Understanding genetic conditions
A genetic condition is a disease or disorder that occurs as the result of a change in the DNA sequence before a child is born. Genetic conditions can be caused by:
- a mutation in one gene (monogenic disorder)
- mutations in multiple genes (multifactorial inheritance disorder)
- a combination of gene mutations and environmental factors
- damage to chromosomes
Facts about genetic conditions
- A genetic condition can occur when a child inherits an altered gene from their parents that increases the risk of developing a particular condition.
- Not all genetic conditions are hereditary, some gene changes occur randomly before birth.
- Genes are contained in a number of packages called chromosomes. You have 23 pairs of chromosomes, 46 in total.
- Changes in your chromosomes, can cause genetic conditions.
- Approximately 6 out of 10 people will be affected by a condition which has some genetic background.
- Genetic conditions can range from mild to very severe.
- Researchers have identified more than 4,000 diseases that are caused by mutations.
What are some recognised genetic conditions?
Genetic conditions are complex and varied, with different changes in DNA presenting many different physical and intellectual symptoms.
- Down syndrome – a genetic condition caused by the occurrence of an extra chromosome.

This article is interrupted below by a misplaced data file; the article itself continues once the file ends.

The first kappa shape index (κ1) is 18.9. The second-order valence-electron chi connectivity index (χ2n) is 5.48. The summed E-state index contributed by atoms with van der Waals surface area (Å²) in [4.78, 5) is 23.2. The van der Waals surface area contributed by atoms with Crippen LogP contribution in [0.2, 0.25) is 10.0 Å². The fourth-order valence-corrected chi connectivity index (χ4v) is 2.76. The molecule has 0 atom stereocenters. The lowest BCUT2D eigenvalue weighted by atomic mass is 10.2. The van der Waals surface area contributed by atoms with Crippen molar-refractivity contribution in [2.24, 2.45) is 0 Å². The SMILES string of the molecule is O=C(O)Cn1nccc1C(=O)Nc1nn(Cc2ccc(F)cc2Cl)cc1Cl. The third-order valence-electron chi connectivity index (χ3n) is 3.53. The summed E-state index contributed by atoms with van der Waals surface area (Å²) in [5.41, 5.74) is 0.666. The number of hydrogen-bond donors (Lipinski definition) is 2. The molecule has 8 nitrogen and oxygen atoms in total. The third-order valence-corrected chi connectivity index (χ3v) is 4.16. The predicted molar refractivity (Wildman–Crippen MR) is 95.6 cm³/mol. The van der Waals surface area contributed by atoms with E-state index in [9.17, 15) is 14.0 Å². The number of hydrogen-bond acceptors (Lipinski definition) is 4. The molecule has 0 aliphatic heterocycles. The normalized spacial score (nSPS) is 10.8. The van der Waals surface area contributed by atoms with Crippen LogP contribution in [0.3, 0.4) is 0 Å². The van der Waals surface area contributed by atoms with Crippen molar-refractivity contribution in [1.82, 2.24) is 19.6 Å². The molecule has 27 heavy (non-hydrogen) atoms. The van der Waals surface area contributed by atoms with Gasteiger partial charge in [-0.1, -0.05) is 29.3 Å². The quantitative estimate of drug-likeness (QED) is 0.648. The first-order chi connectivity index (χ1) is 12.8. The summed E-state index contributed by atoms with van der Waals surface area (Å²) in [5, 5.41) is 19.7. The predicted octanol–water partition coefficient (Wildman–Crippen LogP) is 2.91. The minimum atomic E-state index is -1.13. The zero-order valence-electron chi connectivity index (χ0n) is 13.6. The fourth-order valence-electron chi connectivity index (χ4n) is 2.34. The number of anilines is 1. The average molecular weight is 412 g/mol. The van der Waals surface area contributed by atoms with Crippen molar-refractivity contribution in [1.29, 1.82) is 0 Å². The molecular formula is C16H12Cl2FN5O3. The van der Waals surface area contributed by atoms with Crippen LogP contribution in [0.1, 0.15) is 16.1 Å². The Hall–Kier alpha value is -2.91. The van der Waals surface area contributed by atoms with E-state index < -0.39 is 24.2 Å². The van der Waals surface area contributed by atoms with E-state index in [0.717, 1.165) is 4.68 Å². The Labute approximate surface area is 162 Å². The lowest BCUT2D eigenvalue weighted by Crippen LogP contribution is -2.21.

- Angelman syndrome – a rare neuro-genetic disorder causing physical and intellectual developmental delay.
- Cystic fybrosis – a genetic condition that affects the lungs and digestive system
- Ehlers-Danlos syndrome – a group of connective tissue disorders that can cause joint hypermobility, skin hyperextensibility (skin that can be stretched further than normal), and tissue fragility.
- Fragile X syndrome – a genetic condition which causes intellectual, behavioural and learning challenges.gene
How can CPL help?
No matter where you are on your journey, we are ready to help you achieve your goals. Our services aim to support people to reach their full potential through:
- Allied Health therapies
- Support at home
- Getting out into your community
- Finding the right equipment and aids
- Exploring housing and employment options.